It started with a scuffle in the dance room, one teacher randomly walking in on several students with their voices elevated. The teacher tried to verbally break it up and move the students along, but the students start moving toward each other as the confrontation escalated. The teacher, moving to the middle, tried to direct one screaming student out the opposite door, but words turned to threats, and the student came back toward the group. The teacher found herself blocking the student against the wall to avoid a physical conflict. The student kept pushing, the teacher, resisting. The teacher, still holding her cup, put it on a ledge when the student started pushing harder to reach the other student. The cup fell, smashing on the floor. The bell rang, and the students dispersed as quickly as they came.
The cup, a gift from the teacher’s sister in New York City, represented a connection that was now broken. Surprised by the conflict and the broken cup, the teacher started to cry. One student stopped and helped her pick up the broken cup, neither knowing the other as they went their separate ways. But the cup was not forgotten. The student decided to make a replacement cup for the teacher in ceramics class, but she didn’t know who the teacher was, so she couldn’t deliver the cup. The student finally saw the teacher in the hallway two months later and told her she made the cup for her. Again their ways part. Four months after the scuffle, the teacher walked into her office to find a cup — a handmade cup — with a note attached: “I made this cup to replace the one that got broken. Signed, Tierra.”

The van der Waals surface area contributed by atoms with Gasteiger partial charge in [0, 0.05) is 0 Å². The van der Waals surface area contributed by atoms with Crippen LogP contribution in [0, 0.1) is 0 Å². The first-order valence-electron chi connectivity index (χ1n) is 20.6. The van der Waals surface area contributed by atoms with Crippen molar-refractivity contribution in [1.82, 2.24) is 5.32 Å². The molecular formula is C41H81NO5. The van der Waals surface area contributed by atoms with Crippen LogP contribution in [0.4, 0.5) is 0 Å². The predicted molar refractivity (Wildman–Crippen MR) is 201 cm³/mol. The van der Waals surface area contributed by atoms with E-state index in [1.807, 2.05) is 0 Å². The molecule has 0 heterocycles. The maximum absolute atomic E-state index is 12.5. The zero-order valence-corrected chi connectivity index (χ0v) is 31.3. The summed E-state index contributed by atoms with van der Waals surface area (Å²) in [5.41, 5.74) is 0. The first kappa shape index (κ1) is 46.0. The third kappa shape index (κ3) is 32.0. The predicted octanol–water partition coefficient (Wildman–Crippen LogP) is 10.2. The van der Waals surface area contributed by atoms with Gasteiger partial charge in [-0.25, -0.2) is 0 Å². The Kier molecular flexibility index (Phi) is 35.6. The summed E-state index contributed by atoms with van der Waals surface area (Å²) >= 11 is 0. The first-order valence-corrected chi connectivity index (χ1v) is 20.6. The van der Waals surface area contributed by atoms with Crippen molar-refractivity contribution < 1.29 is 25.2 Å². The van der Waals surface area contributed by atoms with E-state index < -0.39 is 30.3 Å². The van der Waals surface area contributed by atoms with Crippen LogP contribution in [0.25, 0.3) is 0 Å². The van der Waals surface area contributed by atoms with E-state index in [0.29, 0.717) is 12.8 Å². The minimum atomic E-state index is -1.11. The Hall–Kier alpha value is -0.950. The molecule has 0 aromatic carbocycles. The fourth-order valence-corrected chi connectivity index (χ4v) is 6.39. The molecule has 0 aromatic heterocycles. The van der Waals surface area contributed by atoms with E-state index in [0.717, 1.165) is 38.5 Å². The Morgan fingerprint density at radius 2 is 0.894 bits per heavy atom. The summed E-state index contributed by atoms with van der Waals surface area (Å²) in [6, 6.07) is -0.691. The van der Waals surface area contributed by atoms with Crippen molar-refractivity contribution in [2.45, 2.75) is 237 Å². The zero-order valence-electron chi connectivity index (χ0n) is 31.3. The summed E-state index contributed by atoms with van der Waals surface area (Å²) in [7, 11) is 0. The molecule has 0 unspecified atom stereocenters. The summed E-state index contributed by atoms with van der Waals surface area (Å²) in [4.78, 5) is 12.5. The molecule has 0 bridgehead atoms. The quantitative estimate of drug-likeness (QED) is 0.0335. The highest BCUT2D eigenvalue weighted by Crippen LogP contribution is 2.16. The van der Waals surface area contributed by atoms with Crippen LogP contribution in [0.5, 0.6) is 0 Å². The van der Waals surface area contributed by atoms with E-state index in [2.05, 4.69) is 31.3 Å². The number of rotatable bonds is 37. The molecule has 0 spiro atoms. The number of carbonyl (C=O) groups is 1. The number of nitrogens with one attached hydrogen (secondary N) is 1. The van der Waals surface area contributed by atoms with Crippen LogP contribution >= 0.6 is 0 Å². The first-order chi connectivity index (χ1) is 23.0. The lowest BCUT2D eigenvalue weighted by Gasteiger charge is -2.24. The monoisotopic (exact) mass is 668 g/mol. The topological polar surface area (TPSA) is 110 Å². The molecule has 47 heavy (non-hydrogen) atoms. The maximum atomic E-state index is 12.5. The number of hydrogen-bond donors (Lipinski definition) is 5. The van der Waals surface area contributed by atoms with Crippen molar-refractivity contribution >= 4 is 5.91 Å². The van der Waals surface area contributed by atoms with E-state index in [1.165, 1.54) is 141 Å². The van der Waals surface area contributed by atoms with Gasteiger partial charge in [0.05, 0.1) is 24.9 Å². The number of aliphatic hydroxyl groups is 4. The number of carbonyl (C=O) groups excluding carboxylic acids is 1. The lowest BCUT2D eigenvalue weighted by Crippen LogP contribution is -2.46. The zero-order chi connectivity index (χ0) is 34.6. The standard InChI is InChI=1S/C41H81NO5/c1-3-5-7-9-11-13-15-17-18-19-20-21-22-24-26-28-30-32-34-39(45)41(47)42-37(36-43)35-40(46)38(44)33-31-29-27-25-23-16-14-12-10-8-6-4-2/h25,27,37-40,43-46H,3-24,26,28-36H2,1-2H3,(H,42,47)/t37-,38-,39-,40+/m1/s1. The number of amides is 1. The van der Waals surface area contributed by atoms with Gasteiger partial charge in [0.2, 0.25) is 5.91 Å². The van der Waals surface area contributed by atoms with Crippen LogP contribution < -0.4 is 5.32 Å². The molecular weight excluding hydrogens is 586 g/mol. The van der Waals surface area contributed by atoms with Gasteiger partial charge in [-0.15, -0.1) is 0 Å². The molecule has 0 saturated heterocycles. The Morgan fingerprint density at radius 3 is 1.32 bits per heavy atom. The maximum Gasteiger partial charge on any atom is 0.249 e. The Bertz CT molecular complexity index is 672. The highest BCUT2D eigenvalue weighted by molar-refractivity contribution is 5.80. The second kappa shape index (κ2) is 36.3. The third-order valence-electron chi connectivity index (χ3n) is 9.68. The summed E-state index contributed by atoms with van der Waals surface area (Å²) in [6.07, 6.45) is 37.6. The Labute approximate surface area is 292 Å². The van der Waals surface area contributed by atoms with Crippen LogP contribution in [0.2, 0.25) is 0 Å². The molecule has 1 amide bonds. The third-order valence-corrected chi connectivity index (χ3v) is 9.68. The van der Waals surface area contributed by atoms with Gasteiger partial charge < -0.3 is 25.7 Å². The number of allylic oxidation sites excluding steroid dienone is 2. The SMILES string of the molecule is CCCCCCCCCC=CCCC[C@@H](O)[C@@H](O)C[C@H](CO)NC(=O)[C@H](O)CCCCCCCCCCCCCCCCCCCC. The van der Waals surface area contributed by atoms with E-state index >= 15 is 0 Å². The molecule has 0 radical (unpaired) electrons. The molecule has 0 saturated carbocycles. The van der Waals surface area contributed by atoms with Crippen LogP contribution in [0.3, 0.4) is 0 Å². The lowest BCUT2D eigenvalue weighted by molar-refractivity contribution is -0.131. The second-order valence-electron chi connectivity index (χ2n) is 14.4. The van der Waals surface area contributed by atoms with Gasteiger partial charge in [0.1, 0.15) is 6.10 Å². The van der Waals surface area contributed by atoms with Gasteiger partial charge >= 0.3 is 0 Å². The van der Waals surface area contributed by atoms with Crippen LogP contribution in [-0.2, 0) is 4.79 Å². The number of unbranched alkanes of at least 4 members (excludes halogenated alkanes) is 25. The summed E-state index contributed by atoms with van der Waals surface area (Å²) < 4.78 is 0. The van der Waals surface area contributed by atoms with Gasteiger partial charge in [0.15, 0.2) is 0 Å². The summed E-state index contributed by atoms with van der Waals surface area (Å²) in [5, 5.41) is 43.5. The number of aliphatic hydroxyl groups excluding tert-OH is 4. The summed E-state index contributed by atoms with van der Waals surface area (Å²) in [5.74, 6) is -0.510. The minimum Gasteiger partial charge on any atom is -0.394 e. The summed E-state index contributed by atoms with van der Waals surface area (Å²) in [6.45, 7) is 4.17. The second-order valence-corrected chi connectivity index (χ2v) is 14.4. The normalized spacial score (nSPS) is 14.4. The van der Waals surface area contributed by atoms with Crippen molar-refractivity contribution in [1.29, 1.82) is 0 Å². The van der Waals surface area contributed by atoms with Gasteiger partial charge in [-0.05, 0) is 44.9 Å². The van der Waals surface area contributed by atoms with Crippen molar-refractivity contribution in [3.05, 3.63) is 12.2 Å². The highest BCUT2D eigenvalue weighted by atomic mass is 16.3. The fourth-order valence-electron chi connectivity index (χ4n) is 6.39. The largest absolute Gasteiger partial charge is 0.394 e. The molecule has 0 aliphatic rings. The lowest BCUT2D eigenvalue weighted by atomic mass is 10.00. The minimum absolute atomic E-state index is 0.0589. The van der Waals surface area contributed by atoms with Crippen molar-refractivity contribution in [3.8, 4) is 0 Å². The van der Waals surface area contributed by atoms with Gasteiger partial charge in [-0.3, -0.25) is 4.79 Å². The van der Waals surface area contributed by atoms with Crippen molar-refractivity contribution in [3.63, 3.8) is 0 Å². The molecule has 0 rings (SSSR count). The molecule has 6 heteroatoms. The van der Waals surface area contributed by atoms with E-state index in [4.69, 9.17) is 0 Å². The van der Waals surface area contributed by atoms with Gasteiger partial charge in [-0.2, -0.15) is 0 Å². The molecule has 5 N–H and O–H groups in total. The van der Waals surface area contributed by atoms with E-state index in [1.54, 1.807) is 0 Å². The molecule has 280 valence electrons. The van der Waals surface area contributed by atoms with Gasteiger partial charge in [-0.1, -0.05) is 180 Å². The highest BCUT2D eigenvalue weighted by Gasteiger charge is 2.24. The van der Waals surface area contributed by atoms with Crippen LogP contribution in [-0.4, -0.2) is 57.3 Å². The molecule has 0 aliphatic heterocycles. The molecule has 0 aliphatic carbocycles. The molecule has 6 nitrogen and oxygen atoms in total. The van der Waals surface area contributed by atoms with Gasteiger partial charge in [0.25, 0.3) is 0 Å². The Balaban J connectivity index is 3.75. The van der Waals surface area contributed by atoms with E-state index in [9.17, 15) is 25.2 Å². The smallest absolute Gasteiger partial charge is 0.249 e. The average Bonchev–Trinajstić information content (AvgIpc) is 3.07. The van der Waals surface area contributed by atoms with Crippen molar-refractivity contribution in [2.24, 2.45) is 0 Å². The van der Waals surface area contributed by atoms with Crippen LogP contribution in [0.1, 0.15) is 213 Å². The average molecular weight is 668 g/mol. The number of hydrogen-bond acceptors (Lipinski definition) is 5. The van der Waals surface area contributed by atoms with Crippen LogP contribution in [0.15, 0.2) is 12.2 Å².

As an educator it amazes me what connects people. What small acts of kindness mean to another and what hope and encouragement they can bring. It reminds me to continue to believe that each of us can impact a stranger with a kind word, a gesture — a cup! Thank you, Tierra Bryant, for your kindness and my new cup. I will cherish it always! Signed, The teacher.